Belgian Congo


In preparation for the peace conference that was expected to follow World War I, in the spring of 1917 the British Foreign Office established a special section responsible for preparing background information for use by British delegates to the conference. Belgian Congo is Number 99 in a series of more than 160 studies produced by the section, most of which were published after the conclusion of the 1919 Paris Peace Conference. The Belgian Congo (present-day Democratic Republic of the Congo, called Zaire 1971−97) was an enormous colony in southern Africa, ruled by Belgium from 1908 until 1960, when it became an independent republic. From 1885 to 1908, it was known as the Congo Free State and administered as the private property of King Leopold II of Belgium. The book covers physical and political geography, history, social and political conditions, and economic conditions. The historical section recounts the political and diplomatic process by which Leopold, working through the International African Association and claiming to be acting out of humanitarian and philanthropic motives, managed to secure acceptance by the European powers of his personal sovereignty over this vast territory. It touches only briefly on the massive abuses of the indigenous population that have been documented by researchers and that led to the transfer of control from the king to the Belgian state. No estimate is given for the size of the ethnically and linguistically diverse population. The economic section emphasizes the importance of rubber production and mining—especially of copper, diamonds, and gold—in the colony. The study concludes with a “Note on Katanga,” the large province in the south, which, because of its physical characteristics, climate, and railroad links, “cannot be regarded as part of the Congo, but rather belongs to Rhodesia.” This province was especially important for its copper mines, and it remains a major mining center in present-day Congo.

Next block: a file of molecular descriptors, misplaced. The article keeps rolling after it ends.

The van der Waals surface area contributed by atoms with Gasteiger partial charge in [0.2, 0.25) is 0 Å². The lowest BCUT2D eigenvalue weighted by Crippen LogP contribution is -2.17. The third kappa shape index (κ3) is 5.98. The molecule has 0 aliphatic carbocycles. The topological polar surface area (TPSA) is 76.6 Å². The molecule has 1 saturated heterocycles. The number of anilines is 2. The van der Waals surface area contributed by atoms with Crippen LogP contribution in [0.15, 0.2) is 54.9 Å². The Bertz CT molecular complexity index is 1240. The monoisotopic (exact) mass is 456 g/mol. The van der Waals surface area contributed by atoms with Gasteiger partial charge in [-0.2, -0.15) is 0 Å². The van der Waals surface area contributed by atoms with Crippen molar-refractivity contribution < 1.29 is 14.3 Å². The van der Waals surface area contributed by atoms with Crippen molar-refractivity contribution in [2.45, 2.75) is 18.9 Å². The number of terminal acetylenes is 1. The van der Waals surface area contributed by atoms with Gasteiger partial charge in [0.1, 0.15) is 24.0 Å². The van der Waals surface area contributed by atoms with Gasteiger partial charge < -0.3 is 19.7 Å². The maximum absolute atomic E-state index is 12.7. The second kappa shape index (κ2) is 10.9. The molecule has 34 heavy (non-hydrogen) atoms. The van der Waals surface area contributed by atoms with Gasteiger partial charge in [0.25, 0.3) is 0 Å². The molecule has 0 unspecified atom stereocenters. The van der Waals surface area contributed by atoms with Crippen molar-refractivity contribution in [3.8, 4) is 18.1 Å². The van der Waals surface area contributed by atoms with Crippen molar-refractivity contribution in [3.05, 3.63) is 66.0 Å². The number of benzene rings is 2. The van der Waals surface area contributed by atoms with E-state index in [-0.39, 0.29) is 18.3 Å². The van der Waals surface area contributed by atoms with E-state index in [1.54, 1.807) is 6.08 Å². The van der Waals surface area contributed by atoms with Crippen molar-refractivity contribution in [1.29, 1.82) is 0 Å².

Last updated: July 23, 2015